'The completely revitalised Hyde Park Barracks Museum experience will be an anchor for what the government is planning for the historic Macquarie Street East Precinct on the eastern fringe of the CBD, offering an even more vibrant place for locals and tourists to enjoy,' Harwin added.

Hyde Park Barracks Museum will be closed to the public from 29 January and will reopen in late 2019.

Minister Harwin and SSO funding fiasco

Shortly before the Christmas “shutdown” (20 December) a second round of Create NSW funding for arts bodies was criticised as being overly delayed – the lack of “sign off” on Annual Program Funding leaving some organisations in the dark with regard to 2019 programming.

Read: Funding delays may force NSW organisations to close

It followed a similar delay experienced in September 2018, when Arts Minister Don Harwin controversially siphoned off and redirected funds at his own discretion. An independent panel originally recommended 17 projects share a total budget of $660,000. Only six projects were subsequently funded to a value of $256,029, described as one of the worst funding rounds in Australian history.

Create NSW said it does not have set dates for announcements, but noted that applicants were likely to be advised in early January.

In related news, Sydney Symphony Orchestra (SSO) has handed back a million-dollar, one-off grant it received from the NSW Government in 2018, part of which comprised the funding redirected by the Arts Minister.

A Sydney Symphony Orchestra spokesperson told ArtsHub: 'In February 2018, the Sydney Symphony Orchestra submitted a business funding case to the NSW Government for an ICC Acoustic Treatment Capital Works Grant, to assist with the building and installing of acoustic equipment for planned Sydney Symphony Orchestra performances at the ICC Sydney between 2019 and 2022.

'After the grant application was finalised and funded, the Sydney Symphony Orchestra took a new opportunity to partner with the City of Sydney and relocate to the Sydney Town Hall for this period.

'As the ICC Acoustic Treatment Capital Works Grant was specific to acoustic treatments for the ICC Sydney, and consistent with the terms of the grant, the Sydney Symphony Orchestra refunded the $1M in full to Create NSW in October 2018.'

Expert speaks out on Protection of Moveable Cultural Heritage Regulations

In a newsletter circulated 20 December by respected curator, gallerist and author on Indigenous art, Adrian Newstead OAM, he reflected upon the changes to the Protection of Movable Cultural Heritage Regulations (published December 2018).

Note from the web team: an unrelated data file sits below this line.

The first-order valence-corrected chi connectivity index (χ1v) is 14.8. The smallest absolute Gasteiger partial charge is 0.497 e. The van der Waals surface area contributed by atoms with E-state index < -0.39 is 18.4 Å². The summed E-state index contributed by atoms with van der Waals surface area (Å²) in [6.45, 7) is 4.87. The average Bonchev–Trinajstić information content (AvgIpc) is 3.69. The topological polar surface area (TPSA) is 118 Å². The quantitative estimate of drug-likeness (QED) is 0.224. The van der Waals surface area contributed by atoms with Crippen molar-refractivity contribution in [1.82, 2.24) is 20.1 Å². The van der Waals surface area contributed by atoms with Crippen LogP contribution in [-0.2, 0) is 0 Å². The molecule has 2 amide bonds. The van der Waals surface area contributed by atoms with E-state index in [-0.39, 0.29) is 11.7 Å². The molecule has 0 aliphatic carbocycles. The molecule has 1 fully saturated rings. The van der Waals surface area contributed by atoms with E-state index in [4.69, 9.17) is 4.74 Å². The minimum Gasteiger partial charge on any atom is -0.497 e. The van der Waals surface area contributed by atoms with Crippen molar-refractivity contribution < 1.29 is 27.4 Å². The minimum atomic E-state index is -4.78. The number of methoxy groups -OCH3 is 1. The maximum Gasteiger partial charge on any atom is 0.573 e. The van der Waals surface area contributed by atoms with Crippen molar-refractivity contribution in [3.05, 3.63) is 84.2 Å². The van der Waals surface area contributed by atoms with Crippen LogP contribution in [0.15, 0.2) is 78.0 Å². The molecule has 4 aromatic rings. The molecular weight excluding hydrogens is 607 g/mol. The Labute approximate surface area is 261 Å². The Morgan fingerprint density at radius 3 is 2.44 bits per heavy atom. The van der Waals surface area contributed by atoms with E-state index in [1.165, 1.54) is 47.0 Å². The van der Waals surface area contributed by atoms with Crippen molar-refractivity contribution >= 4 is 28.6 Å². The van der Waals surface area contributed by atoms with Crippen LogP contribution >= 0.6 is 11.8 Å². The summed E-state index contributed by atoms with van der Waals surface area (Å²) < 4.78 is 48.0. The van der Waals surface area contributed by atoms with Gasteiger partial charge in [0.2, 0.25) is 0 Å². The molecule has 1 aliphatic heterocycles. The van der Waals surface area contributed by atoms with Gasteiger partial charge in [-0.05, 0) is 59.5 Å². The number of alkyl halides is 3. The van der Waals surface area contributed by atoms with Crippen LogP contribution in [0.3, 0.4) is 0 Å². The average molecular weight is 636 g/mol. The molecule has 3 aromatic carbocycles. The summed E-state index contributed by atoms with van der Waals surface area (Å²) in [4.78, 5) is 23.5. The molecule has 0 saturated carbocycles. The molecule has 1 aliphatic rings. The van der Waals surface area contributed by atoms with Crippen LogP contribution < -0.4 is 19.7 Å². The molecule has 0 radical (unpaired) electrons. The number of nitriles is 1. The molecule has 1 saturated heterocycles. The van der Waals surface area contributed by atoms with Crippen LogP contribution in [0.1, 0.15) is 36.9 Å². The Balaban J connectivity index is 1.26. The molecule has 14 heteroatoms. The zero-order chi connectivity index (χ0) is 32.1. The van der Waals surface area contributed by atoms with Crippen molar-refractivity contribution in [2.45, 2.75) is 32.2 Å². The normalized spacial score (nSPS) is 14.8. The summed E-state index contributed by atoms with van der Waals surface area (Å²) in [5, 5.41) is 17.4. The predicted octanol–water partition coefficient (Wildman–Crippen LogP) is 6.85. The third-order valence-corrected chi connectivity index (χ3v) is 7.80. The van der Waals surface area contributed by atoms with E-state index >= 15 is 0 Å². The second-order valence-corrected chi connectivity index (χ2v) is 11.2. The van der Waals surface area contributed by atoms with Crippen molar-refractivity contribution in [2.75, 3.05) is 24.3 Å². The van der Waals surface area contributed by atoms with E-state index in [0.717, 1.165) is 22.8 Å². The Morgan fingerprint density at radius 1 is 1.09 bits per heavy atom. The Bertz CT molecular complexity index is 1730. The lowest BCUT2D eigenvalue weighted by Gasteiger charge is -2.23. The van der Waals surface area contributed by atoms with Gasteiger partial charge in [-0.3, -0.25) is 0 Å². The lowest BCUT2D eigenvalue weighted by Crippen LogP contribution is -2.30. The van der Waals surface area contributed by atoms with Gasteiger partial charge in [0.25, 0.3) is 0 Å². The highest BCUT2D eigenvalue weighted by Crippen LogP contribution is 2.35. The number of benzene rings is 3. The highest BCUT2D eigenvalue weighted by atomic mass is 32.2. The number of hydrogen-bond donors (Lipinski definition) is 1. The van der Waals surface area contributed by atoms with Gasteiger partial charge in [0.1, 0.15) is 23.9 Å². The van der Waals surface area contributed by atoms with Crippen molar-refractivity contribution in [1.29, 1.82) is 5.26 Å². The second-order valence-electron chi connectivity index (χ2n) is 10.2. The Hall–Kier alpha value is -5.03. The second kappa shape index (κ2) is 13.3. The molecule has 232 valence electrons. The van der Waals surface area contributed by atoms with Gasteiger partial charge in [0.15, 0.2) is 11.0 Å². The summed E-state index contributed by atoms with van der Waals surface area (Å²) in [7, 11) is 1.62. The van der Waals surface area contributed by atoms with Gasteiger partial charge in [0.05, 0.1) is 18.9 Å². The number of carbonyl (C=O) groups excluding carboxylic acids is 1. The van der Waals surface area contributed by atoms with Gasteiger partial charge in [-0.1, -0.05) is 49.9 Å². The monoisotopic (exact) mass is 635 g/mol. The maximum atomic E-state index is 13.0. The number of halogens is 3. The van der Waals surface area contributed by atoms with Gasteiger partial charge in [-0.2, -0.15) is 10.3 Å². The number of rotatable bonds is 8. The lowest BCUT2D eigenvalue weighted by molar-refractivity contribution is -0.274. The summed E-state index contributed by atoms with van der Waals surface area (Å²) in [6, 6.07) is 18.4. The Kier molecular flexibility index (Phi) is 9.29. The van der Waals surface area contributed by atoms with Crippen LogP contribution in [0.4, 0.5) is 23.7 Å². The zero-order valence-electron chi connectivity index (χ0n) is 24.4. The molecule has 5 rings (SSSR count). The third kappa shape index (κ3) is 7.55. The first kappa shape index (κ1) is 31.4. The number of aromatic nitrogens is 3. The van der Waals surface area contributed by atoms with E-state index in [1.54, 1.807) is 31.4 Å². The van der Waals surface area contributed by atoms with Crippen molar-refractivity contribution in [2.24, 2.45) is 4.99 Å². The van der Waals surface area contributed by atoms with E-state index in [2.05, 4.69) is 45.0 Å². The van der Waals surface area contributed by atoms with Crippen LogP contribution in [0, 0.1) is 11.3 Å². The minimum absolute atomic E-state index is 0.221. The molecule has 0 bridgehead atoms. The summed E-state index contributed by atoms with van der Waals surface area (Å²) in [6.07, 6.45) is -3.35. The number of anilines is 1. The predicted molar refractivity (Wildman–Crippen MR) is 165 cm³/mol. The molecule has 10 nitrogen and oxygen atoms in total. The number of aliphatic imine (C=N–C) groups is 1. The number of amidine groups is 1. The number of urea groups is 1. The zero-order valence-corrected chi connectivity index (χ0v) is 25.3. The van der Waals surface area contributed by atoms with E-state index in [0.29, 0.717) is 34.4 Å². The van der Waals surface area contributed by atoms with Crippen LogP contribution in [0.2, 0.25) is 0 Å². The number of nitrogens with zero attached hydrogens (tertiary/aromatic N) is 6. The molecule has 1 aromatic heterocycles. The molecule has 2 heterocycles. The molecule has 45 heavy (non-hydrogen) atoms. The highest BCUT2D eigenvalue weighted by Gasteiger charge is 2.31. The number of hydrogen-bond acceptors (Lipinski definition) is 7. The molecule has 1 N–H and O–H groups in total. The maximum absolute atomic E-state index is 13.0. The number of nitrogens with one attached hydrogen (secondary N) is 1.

Newstead writes: ‘In July 2015, it was announced that the Hon. George Brandis, then Federal Minister for the Arts had appointed Mr Shane Simpson AM to undertake a review of the Protection of Movable Cultural Heritage Act (PMCH Act) and its regulations. Exactly one week prior to the due date, 30 September 2015, the Hon Mitch Fifield replaced Brandis as the Minister.

‘Though Simpson consulted widely in formulating his recommendations and submitted the report on schedule, Fifield sat on it for more than three years, and during that period, Simpson’s recommendations languished – they were not canvassed publicly for industry scrutiny or comment.'

Newstead concludes that the revised Regulations ‘represent a significant lost opportunity’. He explained that under the previous report, artworks that were valued at $10,000 or more and were created over 20 years ago required export permits.

‘Clearly, the law was out of touch with the rapid growth of the Aboriginal arts industry which saw sales of Aboriginal art exceed AUD $45 million by the mid 1990s,' writes Newstead. ‘The single biggest defect of the new regulations is that Simpson chose to increase the age limit from 20 to 30 years and the value threshold from $10,000 to $100,000 … He therefore instituted the same defect in the new regulations that were inherent in the old. He set a time period that will, over time, become less and less relevant and more and more outdated.

‘In spite of the above, there is much to be pleased about in the clarity afforded by updating the act,’ concluded Newstead.

You can read the full Regulations by visiting www.legislation.gov.au/Details/F2018L01710


In December, Brisbane-based contemporary circus company Circa performed in its 40th country to date, affirming its place as the most-toured performing arts company in Australia.

Friday 28 December saw Circa chalk up the milestone 40th new stamp in its passport, when it performed Humans at Slovenia’s Cankarjev dom in Ljubljana.

‘The sheer scale of Circa’s touring is unexpected – 40 countries is a massive achievement. I am most proud of how our teams go out every night in vastly different locations, venues and circumstances and put on the best possible show each and every time,’ said Circa artistic director and CEO, Yaron Lifschitz.

Such is the prolific touring schedule that in 2018 alone, Circa has travelled more than 3,616,121 km – far enough to have gone to the moon and back four times – or around the globe 10 times. The company has also put on 333 international performances in 2018 – presenting 14 different shows across 11 countries.

And Circa shows no sign of slowing down in 2019. Wolfgang’s Magical Musical Circus will tour Australia, with seasons announced for the Arts Centre, Melbourne and the Sydney Opera House. Circa’s Peepshow will also tour nationally.